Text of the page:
This does not mean that learning and understanding math does not
require considerable rote learning and practice. A person who is unable
to mentally, rapidly, and accurately do simple addition, subtract,
multiplication, and division is significantly handicapped in our world.
Also, the language of mathematics has a large vocabulary and special
notation. One must know quite a bit of the vocabulary of math to be
able to communicate using the language of math.
We now have computer systems with sufficient intelligence to
individualize and speed up this type of rote learning instruction to
the needs of each student. We have substantial research evidence on the
value of this type of instructional use of computers.
We also have a growing collection of carefully crafted educational
games that are designed to be both fun and educationally sound
(Moursund, 1/20/2016).
Making Math Education More Intrinsically Interesting
It is my contention that students find math education more joyful when
they gain knowledge and skills that empower them to solve problems and
accomplish tasks that are meaningful to their everyday lives both in
and outside of school. In school, this means that the math they are
learning or have learned should routinely be used and found useful in
the other disciplines they are studying. Outside of school, this means
that students should find that the math knowledge and skills they are
gaining are useful aids to improving their quality of life (Moursund,
2/15/2016).
As noted earlier in this newsletter, there can be much more to math
education than just “covering” the required textbook or syllabus. The
“I hate math” and “I can’t do math” outcomes that occur for many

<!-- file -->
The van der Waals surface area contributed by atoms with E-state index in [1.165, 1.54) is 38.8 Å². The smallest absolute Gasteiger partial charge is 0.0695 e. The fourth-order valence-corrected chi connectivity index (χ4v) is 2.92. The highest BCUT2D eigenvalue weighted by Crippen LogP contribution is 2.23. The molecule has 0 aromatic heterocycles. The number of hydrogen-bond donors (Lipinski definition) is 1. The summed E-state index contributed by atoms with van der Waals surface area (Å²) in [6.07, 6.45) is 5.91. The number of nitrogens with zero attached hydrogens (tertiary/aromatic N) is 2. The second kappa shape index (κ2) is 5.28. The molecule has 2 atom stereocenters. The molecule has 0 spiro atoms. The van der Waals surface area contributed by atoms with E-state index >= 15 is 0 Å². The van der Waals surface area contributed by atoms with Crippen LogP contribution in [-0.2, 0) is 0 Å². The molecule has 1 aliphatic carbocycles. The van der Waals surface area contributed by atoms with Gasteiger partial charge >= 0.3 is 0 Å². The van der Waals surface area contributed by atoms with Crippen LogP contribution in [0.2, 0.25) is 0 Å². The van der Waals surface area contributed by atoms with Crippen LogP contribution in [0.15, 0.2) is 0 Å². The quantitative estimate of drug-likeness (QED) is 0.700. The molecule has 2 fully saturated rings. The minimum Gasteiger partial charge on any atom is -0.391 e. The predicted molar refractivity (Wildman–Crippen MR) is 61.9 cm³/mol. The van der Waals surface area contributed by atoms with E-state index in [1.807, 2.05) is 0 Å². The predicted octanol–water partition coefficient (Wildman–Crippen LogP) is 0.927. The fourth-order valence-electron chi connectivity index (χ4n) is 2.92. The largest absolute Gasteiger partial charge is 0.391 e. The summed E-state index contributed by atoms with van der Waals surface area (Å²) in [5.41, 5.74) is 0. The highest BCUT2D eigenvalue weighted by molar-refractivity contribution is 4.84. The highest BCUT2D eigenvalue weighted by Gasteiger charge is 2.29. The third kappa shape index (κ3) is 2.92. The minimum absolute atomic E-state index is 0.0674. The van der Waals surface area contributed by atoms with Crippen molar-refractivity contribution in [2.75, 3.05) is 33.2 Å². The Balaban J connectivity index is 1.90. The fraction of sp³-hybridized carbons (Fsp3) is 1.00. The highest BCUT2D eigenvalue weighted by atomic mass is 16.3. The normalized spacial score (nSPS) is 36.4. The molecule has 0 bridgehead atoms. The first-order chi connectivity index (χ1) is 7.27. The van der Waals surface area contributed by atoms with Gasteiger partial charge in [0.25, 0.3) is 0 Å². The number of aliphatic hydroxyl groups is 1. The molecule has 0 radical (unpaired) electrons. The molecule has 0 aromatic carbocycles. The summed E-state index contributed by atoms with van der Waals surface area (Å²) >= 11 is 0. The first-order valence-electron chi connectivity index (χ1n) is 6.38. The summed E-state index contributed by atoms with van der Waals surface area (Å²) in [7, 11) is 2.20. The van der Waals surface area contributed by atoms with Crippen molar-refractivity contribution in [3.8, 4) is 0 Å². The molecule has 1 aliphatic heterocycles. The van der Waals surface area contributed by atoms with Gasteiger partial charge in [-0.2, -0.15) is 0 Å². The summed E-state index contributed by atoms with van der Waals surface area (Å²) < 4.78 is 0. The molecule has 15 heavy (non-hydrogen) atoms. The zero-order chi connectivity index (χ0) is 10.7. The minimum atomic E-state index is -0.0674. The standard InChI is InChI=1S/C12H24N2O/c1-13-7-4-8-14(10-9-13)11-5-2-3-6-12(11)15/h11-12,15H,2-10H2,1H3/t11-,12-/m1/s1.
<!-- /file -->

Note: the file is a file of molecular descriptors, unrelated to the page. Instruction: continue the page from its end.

students are certainly undesirable. It is my impression that this type
of situation occurs much less frequently in other required parts of the
school curriculum. That is certainly suggestive that we can do better.
My 4/25/2016 Google search of the expression “I hate math” syndrome produced over 45,000 hits. Many contain suggestions for improving this situation.
A Book on Math Tutoring
My friend and colleague Bob Albrecht and I have written Becoming a Better Math Tutor
(Moursund & Albrecht, 11/27/2011). The focus is on engaging
students in ways that they find to be fun. This free book contains
numerous examples and success stories.
David
Moursund is an Emeritus Professor of Education at the University
of Oregon, and coeditor of the IAE
Newsletter.
His professional career includes founding the International Society for
Technology in Education (ISTE) in 1979, serving as ISTE’s executive
officer for 19 years, and establishing ISTE’s flagship publication, Learning and Leading with Technology.
He was the major professor or co-major professor for 82 doctoral
students. He has presented hundreds of professional talks and
workshops. He has authored or coauthored more than 60 academic books
and hundreds of articles. Many of these books are available free
online. See http://iaepedia.org/David_Moursund_Books. In 2007,
Moursund founded Information Age Education (IAE). IAE provides free
online educational materials via its IAE-pedia,
IAE Newsletter, IAE Blog, and books. See http://iaepedia.org/Main_Page#IAE_in_a_Nutshell.